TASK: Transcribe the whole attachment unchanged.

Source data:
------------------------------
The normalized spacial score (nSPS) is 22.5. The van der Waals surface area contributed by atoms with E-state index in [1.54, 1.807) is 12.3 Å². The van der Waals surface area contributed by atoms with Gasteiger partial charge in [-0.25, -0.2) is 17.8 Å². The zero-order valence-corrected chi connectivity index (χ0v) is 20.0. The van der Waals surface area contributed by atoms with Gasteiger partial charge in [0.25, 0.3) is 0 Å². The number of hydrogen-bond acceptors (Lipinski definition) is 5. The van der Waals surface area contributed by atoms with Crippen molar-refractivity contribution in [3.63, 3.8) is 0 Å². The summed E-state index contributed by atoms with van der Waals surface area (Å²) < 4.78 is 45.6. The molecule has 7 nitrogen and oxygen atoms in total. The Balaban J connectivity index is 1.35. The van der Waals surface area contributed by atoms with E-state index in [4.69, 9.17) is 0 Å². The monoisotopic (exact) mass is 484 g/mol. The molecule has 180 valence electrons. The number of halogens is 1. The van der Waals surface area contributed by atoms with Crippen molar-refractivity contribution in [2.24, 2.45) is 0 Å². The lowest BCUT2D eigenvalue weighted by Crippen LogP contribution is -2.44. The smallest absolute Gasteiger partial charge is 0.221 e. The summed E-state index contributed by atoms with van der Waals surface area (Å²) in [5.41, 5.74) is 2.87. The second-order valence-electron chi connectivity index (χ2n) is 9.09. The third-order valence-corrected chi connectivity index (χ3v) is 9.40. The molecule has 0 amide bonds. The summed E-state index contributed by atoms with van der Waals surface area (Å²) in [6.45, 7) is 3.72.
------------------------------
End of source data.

The normalized spacial score (nSPS) is 22.5. The van der Waals surface area contributed by atoms with E-state index in [1.54, 1.807) is 12.3 Å². The van der Waals surface area contributed by atoms with Gasteiger partial charge in [-0.25, -0.2) is 17.8 Å². The zero-order valence-corrected chi connectivity index (χ0v) is 20.0. The van der Waals surface area contributed by atoms with Gasteiger partial charge in [0.25, 0.3) is 0 Å². The number of hydrogen-bond acceptors (Lipinski definition) is 5. The van der Waals surface area contributed by atoms with Crippen molar-refractivity contribution in [3.63, 3.8) is 0 Å². The summed E-state index contributed by atoms with van der Waals surface area (Å²) < 4.78 is 45.6. The molecule has 7 nitrogen and oxygen atoms in total. The Balaban J connectivity index is 1.35. The van der Waals surface area contributed by atoms with E-state index in [4.69, 9.17) is 0 Å². The monoisotopic (exact) mass is 484 g/mol. The molecule has 180 valence electrons. The number of halogens is 1. The van der Waals surface area contributed by atoms with Crippen molar-refractivity contribution in [2.24, 2.45) is 0 Å². The lowest BCUT2D eigenvalue weighted by Crippen LogP contribution is -2.44. The smallest absolute Gasteiger partial charge is 0.221 e. The summed E-state index contributed by atoms with van der Waals surface area (Å²) in [5.41, 5.74) is 2.87. The second-order valence-electron chi connectivity index (χ2n) is 9.09. The third-order valence-corrected chi connectivity index (χ3v) is 9.40. The molecule has 0 amide bonds. The summed E-state index contributed by atoms with van der Waals surface area (Å²) in [6.45, 7) is 3.72.